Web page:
The Wrigley Field scoreboard has been a part of Wrigley since Bill Veeck had it installed in 1937. The scoreboard is still manually operated and shows inning-by-inning scores of every game around baseball. It also provides the triple crown stats (RBIs, homeruns, and batting average) of each player up to bat. The only thing Wrigley doesn't have is a video board for replays, but I don't know where they would fit it in the ballpark without it looking incredibly out-of-place. It also would be nice if more stats were available than those of the current player at-bat, but again, there is limited space inside the park so it is difficult to see how they could possibly find room for it. The fact that the people manning the scoreboard can keep it up-to-date nearly as quickly as some of the electronic scoreboards around the league is a testament to the great job those people do during a home game.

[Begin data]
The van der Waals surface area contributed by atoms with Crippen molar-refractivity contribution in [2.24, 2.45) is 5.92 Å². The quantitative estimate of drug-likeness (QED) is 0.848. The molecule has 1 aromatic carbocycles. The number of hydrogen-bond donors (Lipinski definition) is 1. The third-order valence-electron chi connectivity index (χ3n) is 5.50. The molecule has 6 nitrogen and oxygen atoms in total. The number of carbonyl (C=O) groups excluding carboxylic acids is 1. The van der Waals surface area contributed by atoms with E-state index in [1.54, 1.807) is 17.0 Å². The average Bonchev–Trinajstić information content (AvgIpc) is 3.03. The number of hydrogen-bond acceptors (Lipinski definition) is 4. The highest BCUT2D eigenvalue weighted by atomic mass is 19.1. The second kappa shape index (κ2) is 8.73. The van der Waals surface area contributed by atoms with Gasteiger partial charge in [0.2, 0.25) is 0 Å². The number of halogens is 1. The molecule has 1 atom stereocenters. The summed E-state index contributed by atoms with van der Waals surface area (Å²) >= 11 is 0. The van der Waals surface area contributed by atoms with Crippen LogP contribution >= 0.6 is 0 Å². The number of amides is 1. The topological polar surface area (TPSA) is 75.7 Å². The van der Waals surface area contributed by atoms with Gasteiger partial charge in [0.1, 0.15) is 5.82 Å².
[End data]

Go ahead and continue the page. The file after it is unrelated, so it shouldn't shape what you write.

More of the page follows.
The sound system is used sparingly at Wrigley, which is a wonderful change-of-pace compared to the popular-music-blasting systems in most stadiums. The game on the field should be the showcase, and should be able to stand on its own. Regardless, the P. A. system at Wrigley is clear when it is used to announce the player coming up to bat or the pitcher being called in from the bullpen, and the organ music played during innings is classic baseball in musical form. Popular music is played in-between innings, though, so don't think the organ is the only musical fare you will be listening to at the game. The Cubs have talked about using popular music more often, but hopefully it doesn't totally take over.
The fans at Wrigley can vary quite a bit. There are just as many hardcore fans at a game as there are at any baseball stadium, but because of the popularity of the Cubs there are also a lot of casual fans. This leads to a lot of sellouts, but also a lot of people who don't know much about baseball. Luckily, the atmosphere of the stadium leads to a great experience. The fans are right on top of the players so fans can let the visiting team know how bad they are...or Milton Bradley for that matter. The fans also seem more in touch with the game at Wrigley and it is not uncommon to see fans on their feet in the first inning. Although there are a lot of casual fans at a Cubs game the atmosphere of the stadium makes up for the fact that not everyone knows what a balk is.